Panorama, BBC 1, BBCiPlayer, editor Rachel Jupp.
Civil War in Syria has lasted seven years, around 13 million of its citizens have been displaced and the refugee crisis in Europe has led to a right-wing orchestrated backlash against those who dare to cross borders and not die quietly at home.
Bashar Al-Assad the President of Syria was never meant to be in the position of leadership, never meant to be a mass murderer of around half a million of his people, never meant to sanction the use of barrel bombs, low-tech chlorine and high-tech Sarin chemical weapons against men, women and children, in the city of Idib, targeting hospitals – and then of course, deny it. He was never cut out to be a war criminal that should be charged under the 1949 Geneva Convention for crimes against humanity.
Bashar Al-Assad was destined to be a run-of-the mill eye-doctor who trained at St Mary’s hospital in Paddington, London. A largely forgotten figure outside his own country, where his father Hafez was a conventional Middle-East dictator with a billion pound sea-front property in which to bring up his five children. A pragmatic man who seized power in a 1970 army coup d’etat and intended to keep it by whatever means necessary, which included bombing and killing up to 20 000 of his own citizens in Homs and jailing and torturing many others.
Not surprisingly, when the Arab Spring flooded the Middle East in 2011, Homs home of the Muslim Brotherhood and Sunni Muslims was anti-Assad. Again unarmed civilians were murdered and tortured, prisoners in Syria’s largest prison massacred.
Watch what seems ancient footage of newly trained recruits stabbing puppies as a mark of loyalty to President Hafez, but they had it easy, female soldiers had to bite the heads off live snakes. But Hafez also saw off Israeli advances in Lebanon, a state he kept firmly in his grip as a satellite and he lived long enough to see off six elected American Presidents.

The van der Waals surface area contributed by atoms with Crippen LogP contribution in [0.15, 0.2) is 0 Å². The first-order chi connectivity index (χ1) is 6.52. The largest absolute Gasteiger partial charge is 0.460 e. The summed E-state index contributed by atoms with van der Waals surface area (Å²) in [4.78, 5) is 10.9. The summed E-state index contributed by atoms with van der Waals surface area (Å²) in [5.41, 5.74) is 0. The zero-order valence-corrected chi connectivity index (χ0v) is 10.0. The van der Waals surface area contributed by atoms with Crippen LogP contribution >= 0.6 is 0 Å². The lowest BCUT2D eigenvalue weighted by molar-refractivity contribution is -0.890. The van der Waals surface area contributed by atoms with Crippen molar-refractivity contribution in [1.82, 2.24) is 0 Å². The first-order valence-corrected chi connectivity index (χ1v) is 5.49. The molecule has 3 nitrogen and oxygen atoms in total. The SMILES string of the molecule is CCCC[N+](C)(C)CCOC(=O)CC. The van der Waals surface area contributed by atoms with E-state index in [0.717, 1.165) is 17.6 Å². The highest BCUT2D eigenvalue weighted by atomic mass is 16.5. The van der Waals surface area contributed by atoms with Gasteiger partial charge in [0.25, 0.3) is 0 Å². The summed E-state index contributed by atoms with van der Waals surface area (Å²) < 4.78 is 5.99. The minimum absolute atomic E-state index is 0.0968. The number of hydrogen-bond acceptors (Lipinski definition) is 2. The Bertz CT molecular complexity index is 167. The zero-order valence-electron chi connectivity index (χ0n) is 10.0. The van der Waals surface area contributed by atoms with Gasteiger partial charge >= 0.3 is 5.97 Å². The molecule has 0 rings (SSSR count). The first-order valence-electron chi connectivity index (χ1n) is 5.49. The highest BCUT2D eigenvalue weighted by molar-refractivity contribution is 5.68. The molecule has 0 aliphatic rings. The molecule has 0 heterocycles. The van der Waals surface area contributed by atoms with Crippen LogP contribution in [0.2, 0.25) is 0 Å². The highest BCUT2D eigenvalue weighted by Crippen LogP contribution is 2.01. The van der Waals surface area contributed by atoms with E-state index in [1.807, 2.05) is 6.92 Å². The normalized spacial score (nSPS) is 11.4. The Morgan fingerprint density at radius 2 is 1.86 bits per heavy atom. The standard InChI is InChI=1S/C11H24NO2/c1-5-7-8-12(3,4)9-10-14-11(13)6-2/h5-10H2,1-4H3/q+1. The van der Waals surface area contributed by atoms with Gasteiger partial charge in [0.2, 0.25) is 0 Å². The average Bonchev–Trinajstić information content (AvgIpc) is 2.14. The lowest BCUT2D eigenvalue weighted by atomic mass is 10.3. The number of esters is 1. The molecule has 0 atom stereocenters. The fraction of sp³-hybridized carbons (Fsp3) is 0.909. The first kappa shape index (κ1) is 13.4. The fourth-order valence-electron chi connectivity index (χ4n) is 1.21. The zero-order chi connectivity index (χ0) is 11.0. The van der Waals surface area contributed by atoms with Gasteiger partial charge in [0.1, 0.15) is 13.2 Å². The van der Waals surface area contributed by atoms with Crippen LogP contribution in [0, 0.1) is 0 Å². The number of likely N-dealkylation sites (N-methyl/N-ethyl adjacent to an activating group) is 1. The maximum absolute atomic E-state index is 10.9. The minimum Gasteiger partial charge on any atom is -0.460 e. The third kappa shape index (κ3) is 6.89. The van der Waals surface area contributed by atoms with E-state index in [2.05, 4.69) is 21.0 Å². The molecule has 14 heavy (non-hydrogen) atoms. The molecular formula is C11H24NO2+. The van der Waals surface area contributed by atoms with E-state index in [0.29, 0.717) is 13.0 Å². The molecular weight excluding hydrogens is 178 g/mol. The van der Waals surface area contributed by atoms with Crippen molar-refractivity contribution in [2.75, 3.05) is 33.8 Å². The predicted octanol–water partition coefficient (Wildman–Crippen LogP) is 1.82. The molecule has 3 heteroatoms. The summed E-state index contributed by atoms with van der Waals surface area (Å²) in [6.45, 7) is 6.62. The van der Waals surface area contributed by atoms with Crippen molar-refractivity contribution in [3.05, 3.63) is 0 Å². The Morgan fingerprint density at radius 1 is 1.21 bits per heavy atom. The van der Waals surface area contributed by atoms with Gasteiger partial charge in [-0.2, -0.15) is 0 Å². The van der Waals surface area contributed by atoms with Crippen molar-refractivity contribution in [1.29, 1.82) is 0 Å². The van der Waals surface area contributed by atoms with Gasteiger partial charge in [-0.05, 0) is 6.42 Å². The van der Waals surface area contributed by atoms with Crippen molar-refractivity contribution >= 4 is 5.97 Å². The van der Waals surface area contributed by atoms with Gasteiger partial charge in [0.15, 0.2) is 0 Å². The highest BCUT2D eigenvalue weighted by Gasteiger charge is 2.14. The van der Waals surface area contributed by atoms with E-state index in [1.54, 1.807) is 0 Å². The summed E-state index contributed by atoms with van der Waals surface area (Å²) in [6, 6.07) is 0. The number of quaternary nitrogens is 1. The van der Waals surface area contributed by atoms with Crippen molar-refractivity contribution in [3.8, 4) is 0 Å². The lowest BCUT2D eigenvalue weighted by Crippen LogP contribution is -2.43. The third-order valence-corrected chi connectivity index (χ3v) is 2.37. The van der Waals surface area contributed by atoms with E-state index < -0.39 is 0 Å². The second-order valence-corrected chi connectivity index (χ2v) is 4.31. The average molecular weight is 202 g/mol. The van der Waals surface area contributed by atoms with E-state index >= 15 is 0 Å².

Bashar’s eldest brother Bassel was in line to take over from Hafez. He showed the right credentials. When a fellow army officer in a horse-riding event, for example, beat Bassel in an equestrian championship he was arrested. It doesn’t tell you what happened to him next, but we can guess. Bassel also liked fast cars and that’s what killed him.
Hafez had to decide who to pass his crown to, his daughter, of course, was ruled out for being the wrong gender. We can take the script from a cross between the Corleone family in The Godfather and King Lear, ‘nothing will come of nothing’. Quietly spoken Bashar comes from nothing to lead the family when his father dies, but he has married wisely and married well, Asma’s Lady Macbeth and would-be first lady of Syria, but supermodels herself on Lady Di.
Fast forward to 2013, millions fleeing Syria, the advance of Islamic State and Bashar’s family only controlling 14% of Syria, and the rebels three miles from his presidential palace. One word: PUTIN.
Poems for Refugees (2002) edited by Pippa Haywood.
William Butler Yeats (1865-1939) The Second Coming.
Turning and turning in the widening gyre
The falcon cannot hear the falconer;
Things fall apart, the centre cannot hold;
Mere anarchy is loosed upon the world,
The blood-dimmed tide is loosened and everywhere
The ceremony of innocence is drowned;
The best lack all conviction; while the worst
Are full of passionate intensity